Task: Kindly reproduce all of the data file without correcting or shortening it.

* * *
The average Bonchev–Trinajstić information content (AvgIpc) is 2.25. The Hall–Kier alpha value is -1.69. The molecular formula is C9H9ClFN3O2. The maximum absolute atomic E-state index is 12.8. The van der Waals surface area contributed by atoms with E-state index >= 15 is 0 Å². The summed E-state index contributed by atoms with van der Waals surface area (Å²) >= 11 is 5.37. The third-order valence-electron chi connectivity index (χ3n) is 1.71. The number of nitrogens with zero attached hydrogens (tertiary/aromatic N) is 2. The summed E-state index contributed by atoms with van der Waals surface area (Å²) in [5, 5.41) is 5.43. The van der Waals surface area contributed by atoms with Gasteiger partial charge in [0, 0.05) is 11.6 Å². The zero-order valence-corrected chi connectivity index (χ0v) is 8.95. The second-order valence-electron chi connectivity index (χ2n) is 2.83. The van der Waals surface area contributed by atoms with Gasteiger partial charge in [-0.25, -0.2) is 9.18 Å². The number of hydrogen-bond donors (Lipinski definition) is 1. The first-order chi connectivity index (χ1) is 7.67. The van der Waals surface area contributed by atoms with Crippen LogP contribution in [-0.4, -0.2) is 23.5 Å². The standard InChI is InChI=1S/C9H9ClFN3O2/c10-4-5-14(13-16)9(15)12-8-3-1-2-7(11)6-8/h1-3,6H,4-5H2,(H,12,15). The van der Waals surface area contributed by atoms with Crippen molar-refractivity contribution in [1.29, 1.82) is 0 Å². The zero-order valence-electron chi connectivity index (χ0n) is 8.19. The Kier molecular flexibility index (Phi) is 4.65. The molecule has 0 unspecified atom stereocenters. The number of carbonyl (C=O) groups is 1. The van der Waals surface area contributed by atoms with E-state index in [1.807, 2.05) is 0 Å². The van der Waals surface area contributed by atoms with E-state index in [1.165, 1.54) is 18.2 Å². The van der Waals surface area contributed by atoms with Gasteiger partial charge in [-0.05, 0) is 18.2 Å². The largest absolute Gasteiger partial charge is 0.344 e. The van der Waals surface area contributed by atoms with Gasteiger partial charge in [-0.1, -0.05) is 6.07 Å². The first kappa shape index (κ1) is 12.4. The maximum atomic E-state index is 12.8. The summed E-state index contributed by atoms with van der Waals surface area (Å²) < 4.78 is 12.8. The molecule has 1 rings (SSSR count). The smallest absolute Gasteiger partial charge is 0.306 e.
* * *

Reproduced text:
The average Bonchev–Trinajstić information content (AvgIpc) is 2.25. The Hall–Kier alpha value is -1.69. The molecular formula is C9H9ClFN3O2. The maximum absolute atomic E-state index is 12.8. The van der Waals surface area contributed by atoms with E-state index >= 15 is 0 Å². The summed E-state index contributed by atoms with van der Waals surface area (Å²) >= 11 is 5.37. The third-order valence-electron chi connectivity index (χ3n) is 1.71. The number of nitrogens with zero attached hydrogens (tertiary/aromatic N) is 2. The summed E-state index contributed by atoms with van der Waals surface area (Å²) in [5, 5.41) is 5.43. The van der Waals surface area contributed by atoms with Gasteiger partial charge in [0, 0.05) is 11.6 Å². The zero-order valence-corrected chi connectivity index (χ0v) is 8.95. The second-order valence-electron chi connectivity index (χ2n) is 2.83. The van der Waals surface area contributed by atoms with Gasteiger partial charge in [-0.25, -0.2) is 9.18 Å². The number of hydrogen-bond donors (Lipinski definition) is 1. The first-order chi connectivity index (χ1) is 7.67. The van der Waals surface area contributed by atoms with Crippen LogP contribution in [-0.4, -0.2) is 23.5 Å². The standard InChI is InChI=1S/C9H9ClFN3O2/c10-4-5-14(13-16)9(15)12-8-3-1-2-7(11)6-8/h1-3,6H,4-5H2,(H,12,15). The van der Waals surface area contributed by atoms with Crippen molar-refractivity contribution in [1.29, 1.82) is 0 Å². The zero-order valence-electron chi connectivity index (χ0n) is 8.19. The Kier molecular flexibility index (Phi) is 4.65. The molecule has 0 unspecified atom stereocenters. The number of carbonyl (C=O) groups is 1. The van der Waals surface area contributed by atoms with E-state index in [1.807, 2.05) is 0 Å². The van der Waals surface area contributed by atoms with E-state index in [1.165, 1.54) is 18.2 Å². The van der Waals surface area contributed by atoms with Gasteiger partial charge in [-0.05, 0) is 18.2 Å². The largest absolute Gasteiger partial charge is 0.344 e. The van der Waals surface area contributed by atoms with Gasteiger partial charge in [-0.1, -0.05) is 6.07 Å². The first kappa shape index (κ1) is 12.4. The maximum atomic E-state index is 12.8. The summed E-state index contributed by atoms with van der Waals surface area (Å²) < 4.78 is 12.8. The molecule has 1 rings (SSSR count). The smallest absolute Gasteiger partial charge is 0.306 e.